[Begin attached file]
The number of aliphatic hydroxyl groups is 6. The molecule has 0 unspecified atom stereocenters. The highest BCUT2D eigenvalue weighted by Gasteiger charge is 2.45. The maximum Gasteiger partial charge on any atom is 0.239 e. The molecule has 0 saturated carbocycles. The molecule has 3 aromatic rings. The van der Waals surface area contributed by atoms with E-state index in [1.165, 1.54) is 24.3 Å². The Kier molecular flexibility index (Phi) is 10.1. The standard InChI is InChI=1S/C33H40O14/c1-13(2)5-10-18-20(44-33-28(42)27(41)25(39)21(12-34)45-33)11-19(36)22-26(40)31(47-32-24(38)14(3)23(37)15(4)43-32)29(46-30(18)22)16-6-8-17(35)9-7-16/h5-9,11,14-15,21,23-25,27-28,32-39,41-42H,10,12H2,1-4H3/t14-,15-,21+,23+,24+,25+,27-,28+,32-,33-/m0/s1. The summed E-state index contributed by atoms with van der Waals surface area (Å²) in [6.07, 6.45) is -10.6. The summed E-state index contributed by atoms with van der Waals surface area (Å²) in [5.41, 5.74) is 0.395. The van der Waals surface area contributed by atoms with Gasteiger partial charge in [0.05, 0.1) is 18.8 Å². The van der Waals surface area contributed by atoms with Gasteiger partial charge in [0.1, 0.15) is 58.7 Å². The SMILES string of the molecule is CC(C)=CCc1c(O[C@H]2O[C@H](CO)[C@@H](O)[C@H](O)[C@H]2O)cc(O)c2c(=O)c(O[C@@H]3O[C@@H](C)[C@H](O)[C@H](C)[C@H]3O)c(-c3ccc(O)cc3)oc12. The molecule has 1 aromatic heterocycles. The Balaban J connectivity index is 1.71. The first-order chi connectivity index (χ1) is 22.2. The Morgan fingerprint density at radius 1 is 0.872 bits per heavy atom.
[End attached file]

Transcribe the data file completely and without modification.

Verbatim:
The number of aliphatic hydroxyl groups is 6. The molecule has 0 unspecified atom stereocenters. The highest BCUT2D eigenvalue weighted by Gasteiger charge is 2.45. The maximum Gasteiger partial charge on any atom is 0.239 e. The molecule has 0 saturated carbocycles. The molecule has 3 aromatic rings. The van der Waals surface area contributed by atoms with E-state index in [1.165, 1.54) is 24.3 Å². The Kier molecular flexibility index (Phi) is 10.1. The standard InChI is InChI=1S/C33H40O14/c1-13(2)5-10-18-20(44-33-28(42)27(41)25(39)21(12-34)45-33)11-19(36)22-26(40)31(47-32-24(38)14(3)23(37)15(4)43-32)29(46-30(18)22)16-6-8-17(35)9-7-16/h5-9,11,14-15,21,23-25,27-28,32-39,41-42H,10,12H2,1-4H3/t14-,15-,21+,23+,24+,25+,27-,28+,32-,33-/m0/s1. The summed E-state index contributed by atoms with van der Waals surface area (Å²) in [6.07, 6.45) is -10.6. The summed E-state index contributed by atoms with van der Waals surface area (Å²) in [5.41, 5.74) is 0.395. The van der Waals surface area contributed by atoms with Gasteiger partial charge in [0.05, 0.1) is 18.8 Å². The van der Waals surface area contributed by atoms with Gasteiger partial charge in [0.1, 0.15) is 58.7 Å². The SMILES string of the molecule is CC(C)=CCc1c(O[C@H]2O[C@H](CO)[C@@H](O)[C@H](O)[C@H]2O)cc(O)c2c(=O)c(O[C@@H]3O[C@@H](C)[C@H](O)[C@H](C)[C@H]3O)c(-c3ccc(O)cc3)oc12. The molecule has 1 aromatic heterocycles. The Balaban J connectivity index is 1.71. The first-order chi connectivity index (χ1) is 22.2. The Morgan fingerprint density at radius 1 is 0.872 bits per heavy atom.